BY JENNIFER TEDDER
Memoirs are a way to inhabit other people’s lives, to live in their skin and see through their eyes. It is through memoirs that I have inhabited the life of Mineka Iwosaki in Geisha. I have seen through the eyes of Edith Hahn Beer, a Jewish woman who survived the Holocaust by becoming The Nazi Officer’s Wife. And though I have barely run 50 miles collectively in my lifetime, I have been in the skin of ultra-marathoner Scott Jurek thanks to Eat & Run: My Unlikely Journey to Ultramarathon Greatness.
When I bought Life is Trichy: Memoir of a Mental Health Therapist with a Mental Health Disorder though, I did not read it to escape into another’s life. I read it to better understand my own. The author, Lindsey M. Muller, is a therapist who specializes in the treatment of trichotillomania. She is also a person who suffered from it for over a decade. I’m going into my seventh year with this disorder.
Until I was 26, I had not heard of trichotillomania. It is defined as an impulse control disorder characterized by the long-term urge that results in pulling one’s hair out. In practice, it is the relentless sensation of your hair not being right, of your exhausted, restless fingers constantly trying to fix it, fix it, fix it, until it’s damaged beyond repair. It’s a tender scalp and overwhelming fear that you will never be able to stop.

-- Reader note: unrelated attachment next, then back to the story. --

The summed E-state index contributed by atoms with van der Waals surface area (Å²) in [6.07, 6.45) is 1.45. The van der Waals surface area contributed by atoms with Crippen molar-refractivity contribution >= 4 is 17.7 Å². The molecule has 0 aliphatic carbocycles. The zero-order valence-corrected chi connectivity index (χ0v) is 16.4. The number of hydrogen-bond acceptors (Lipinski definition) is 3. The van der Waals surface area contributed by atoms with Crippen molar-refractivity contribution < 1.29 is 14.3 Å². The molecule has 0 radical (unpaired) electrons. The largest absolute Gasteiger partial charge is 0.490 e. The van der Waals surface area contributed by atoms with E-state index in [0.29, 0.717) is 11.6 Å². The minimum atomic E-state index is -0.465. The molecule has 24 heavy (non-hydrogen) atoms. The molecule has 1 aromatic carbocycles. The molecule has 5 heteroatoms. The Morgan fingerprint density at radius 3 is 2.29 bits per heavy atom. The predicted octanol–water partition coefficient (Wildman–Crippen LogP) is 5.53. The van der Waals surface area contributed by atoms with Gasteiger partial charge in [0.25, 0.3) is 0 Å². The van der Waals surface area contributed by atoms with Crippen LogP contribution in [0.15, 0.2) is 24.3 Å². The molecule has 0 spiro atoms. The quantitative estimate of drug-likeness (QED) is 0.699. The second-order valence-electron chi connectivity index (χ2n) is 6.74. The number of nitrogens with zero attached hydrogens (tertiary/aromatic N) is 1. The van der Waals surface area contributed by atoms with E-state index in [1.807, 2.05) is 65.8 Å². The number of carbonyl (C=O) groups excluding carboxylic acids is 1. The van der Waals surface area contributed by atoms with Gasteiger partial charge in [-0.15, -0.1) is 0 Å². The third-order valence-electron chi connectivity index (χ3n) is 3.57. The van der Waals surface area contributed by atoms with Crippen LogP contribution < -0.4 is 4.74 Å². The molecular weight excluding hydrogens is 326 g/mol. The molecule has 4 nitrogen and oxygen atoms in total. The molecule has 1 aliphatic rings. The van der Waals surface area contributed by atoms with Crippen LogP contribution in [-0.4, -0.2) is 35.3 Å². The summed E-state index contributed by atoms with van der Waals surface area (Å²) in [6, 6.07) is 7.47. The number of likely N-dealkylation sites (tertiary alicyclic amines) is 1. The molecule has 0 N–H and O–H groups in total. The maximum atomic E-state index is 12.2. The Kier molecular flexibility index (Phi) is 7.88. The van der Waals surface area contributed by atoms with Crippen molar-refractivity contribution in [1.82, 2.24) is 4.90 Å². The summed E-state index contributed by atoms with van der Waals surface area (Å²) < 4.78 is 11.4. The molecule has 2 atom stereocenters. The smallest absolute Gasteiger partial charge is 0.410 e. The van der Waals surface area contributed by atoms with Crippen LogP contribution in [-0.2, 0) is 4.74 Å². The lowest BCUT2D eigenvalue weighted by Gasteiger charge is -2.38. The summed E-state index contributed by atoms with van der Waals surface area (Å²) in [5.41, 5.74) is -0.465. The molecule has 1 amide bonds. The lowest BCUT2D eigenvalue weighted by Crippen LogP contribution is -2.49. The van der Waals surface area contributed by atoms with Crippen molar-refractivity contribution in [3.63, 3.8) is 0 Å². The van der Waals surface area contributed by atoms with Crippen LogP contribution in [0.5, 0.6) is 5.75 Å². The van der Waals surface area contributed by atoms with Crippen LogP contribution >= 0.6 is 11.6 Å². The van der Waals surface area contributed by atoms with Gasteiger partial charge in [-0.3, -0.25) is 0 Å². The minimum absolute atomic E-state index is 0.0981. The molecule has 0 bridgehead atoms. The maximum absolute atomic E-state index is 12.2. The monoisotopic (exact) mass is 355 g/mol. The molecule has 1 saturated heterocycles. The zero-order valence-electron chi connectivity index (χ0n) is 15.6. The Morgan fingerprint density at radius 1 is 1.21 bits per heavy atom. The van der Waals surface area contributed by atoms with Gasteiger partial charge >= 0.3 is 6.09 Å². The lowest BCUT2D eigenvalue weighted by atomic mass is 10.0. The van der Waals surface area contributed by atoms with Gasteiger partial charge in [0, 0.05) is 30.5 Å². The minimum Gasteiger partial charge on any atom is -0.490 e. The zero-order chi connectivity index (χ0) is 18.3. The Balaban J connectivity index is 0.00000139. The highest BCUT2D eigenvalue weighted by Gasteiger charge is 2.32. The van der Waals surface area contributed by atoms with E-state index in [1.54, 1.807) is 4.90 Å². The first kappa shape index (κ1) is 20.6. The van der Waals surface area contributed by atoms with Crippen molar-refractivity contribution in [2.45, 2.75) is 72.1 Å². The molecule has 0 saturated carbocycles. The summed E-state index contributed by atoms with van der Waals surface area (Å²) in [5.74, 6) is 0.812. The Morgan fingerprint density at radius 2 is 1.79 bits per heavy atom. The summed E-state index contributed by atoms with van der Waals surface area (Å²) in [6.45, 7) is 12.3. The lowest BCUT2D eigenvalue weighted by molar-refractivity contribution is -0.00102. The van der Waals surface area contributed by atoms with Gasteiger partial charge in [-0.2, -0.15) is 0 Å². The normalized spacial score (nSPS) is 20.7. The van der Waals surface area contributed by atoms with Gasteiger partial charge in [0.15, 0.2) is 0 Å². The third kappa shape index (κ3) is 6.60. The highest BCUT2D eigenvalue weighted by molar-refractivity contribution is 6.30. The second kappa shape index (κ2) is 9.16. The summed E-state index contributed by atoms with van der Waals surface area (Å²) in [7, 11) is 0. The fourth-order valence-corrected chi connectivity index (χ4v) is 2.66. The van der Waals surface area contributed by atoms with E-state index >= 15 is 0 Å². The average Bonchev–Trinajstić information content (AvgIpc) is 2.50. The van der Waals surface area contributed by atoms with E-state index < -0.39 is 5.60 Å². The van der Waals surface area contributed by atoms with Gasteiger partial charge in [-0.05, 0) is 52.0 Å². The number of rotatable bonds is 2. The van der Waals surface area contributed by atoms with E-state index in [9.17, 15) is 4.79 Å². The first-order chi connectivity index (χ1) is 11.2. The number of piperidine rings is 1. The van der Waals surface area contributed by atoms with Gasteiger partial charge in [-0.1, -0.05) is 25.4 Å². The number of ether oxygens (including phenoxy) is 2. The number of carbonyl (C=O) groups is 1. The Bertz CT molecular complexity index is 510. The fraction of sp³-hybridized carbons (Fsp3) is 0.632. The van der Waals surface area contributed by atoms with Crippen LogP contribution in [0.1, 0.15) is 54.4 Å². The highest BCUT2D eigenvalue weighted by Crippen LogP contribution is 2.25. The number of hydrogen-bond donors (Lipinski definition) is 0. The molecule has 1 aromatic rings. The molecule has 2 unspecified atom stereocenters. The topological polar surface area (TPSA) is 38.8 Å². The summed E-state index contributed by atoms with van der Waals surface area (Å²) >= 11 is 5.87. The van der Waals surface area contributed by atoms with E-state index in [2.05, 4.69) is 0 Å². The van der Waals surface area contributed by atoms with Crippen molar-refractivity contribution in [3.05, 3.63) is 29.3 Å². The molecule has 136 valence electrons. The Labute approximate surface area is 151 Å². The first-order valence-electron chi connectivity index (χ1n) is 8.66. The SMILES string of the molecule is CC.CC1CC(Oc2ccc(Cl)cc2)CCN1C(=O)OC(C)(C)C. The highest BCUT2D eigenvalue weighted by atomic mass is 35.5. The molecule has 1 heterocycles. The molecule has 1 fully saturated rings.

Until I was 26 and had reason to learn what trichotillomania was, I would have cited my hair as one of my preferred features. Unlike my skin and weight, which were constant battles, my hair was a loyal companion. I don’t know what happened to change that. Was it the medication I went on when I was 25? Was it the stress of my mom’s breast cancer diagnosis? Or had the disorder been there all along, biding its time, living in my skin, waiting for the right combination of factors to express its self?
I suppose there’s no way to know, and I didn’t read Life is Trichy to find the answer to why my battle began. Rather, I wanted the camaraderie of knowing someone else fought it, too, and most importantly, I wanted to know how she overcame it. What was the magic bullet—a shampoo? A probiotic? Talk therapy? Medication? Fidget cube? Scientology? Seriously, at this point, I’ll try anything.
Life is Trichy provides abundant camaraderie. Muller gives a heart-wrenching account of living with trichotillomania that makes me truly grateful that my own strain of it is relatively low grade. It is painful, frustrating, and sad to read about her journey, but it is reassuring and comforting. It let me know that I am not alone. Someone has dealt with this and more. There can be an end to this.
However, if you have trichotillomania, do not read this book for answers on how to find that end. Muller goes into detail about the different therapies she tried, the medications, the conventions, but ultimately, she says she managed to overcome her impulse control disorder by just giving up. She stopped fighting, and it stopped fighting back.
It is the rule of memoirs: you can only live in this person’s life for as long as they allow you. After 150-350 pages, you leave behind the world of the geisha, the Nazi officer’s wife, and the ultramarathoner. When you reach the final page of Life is Trichy, two emotions dominate. One is the satisfaction of having lived in the skin of someone who has overcome this disorder. The other is frustration because Muller does not—cannot—leave a roadmap you can follow to your own success. At the end of the 192 pages, you have to return to you own battle with no clearer idea of how to out maneuver trichotillomania than when you started.